Heirloom varieties are open-pollinated meaning that mother-nature does most of the work. Plant a grouping of seeds of an heirloom pepper or tomato and you will collect seeds that will produce plants with most of the characteristics of the parent plants. Considerations should be made for bees coming to your garden after having visited your neighbors’ gardens adding a bit of variance – but that may be good. Heirloom vegetables may produce a “mixed bag” harvest. The harvest may come in less predictably, and fruit size can vary greatly even on the same plant.
One of the main reasons I like to garden with heirlooms is you are growing a plant that is an extension of nature. Heirloom seeds are generations in the making. Nature has established the characteristics not a scientist. When growing with heirloom seeds, harvest some seeds to use next year and for sharing with family and friends to add diversity of choice for everyone’s garden and bring diversity in the natural gene pool.
Most heirlooms are not archaic plants that some adventurer discovered after fighting off hungry cannibals, as Burpee describes it: “Many heirlooms are commercially-bred varieties from the seed catalogs of the 19th and early 20th Centuries.” If you have never attempted to grow heirloom plants, give it a try, you may find flavors and plants you like.
Growing your own food is both cathartic as well as an environmentally conscious endeavor. Starting gardens using seeds takes gardening to the very root of the process. By taking it upon yourself to raise your own “crops”, you will know exactly what has gone into & onto your food. I have been gardening most of my life, sometimes having unbelievable years with excess so much that canning and preserving became a nightmare while in other years I scratched my head trying to come up with an answer to that year’s failure. I try to grow “as organic as possible. I fight the pests and weeds as organically as possible. When the garden starts to produce and we eat the first tomato or pepper, knowing it is clean of harmful synthetic chemicals is comforting. Also knowing the food came from 200 steps away and not 2,000 miles away along with the associated costs is well, rather satisfying.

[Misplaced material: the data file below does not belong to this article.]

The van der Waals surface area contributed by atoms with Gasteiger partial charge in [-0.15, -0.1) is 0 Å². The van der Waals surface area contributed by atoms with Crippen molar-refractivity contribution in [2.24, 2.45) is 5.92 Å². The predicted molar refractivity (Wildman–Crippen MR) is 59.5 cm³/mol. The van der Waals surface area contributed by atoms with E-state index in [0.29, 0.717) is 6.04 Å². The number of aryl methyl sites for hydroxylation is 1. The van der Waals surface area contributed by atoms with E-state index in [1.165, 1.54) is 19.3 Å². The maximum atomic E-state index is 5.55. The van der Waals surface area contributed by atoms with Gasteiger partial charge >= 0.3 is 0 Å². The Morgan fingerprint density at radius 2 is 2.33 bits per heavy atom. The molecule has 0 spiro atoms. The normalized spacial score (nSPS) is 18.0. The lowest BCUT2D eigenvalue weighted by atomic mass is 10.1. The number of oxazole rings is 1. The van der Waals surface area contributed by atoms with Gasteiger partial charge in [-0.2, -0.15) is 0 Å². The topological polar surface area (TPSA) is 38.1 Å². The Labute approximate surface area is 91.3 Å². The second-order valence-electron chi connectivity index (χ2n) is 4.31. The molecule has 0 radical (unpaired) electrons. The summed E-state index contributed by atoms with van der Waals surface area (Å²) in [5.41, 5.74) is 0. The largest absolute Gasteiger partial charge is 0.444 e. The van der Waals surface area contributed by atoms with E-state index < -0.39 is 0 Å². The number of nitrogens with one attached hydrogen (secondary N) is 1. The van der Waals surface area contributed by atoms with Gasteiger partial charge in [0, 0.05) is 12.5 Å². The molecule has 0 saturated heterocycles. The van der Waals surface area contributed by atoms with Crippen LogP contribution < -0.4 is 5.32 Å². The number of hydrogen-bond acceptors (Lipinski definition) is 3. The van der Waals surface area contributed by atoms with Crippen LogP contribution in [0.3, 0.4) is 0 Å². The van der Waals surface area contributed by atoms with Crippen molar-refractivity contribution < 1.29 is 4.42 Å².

A few years back I decided to venture out and try varieties that could not be bought at the local commercial greenhouse. Tomato varieties such as Cherokee purple and yellow pear were not offered yet they are our favorites. Buying pre-started beets were more expensive than just buying produce from the local supermarket. I also want to know what the heck I am growing and eating. The goal was heirloom, organic and nothing GMO. In order to do that I had to plant my own seeds.
There are a lot of articles out on the web today about starting seeds and the ease of doing so. I recently read an article that soft pedaled the process, and in my opinion, got it wrong. Frankly, it is easier to go to the local greenhouse and buy a flat of whatever and plant than it is to start your garden with seeds. If you decide to buy plants, you will be limited to the varieties and types of vegetables you grow but you will have less sweat in the game. Going down to the store and choosing packets of seeds is easy (and fun) but you are just at the beginning of a long process. Considerations such as where to house the seedlings, the amount of space needed, planting medium, temperature, humidity, time and lighting should be thought out and handled before you ever plant your first seed.
Housing your plants & space
Before you buy the first packet of seeds, a plan needs to be made as to where your plants will be housed. Considerations as to space:
Do you want 5 plants or 100? You will need to plant more seeds per type of plant then you will end up putting out into the garden. Plan for seeds not sprouting, seedlings dying and seedlings that will not grow. My rule of thumb is, plant 1 ½ times more then you need. Your space considerations should take this into account.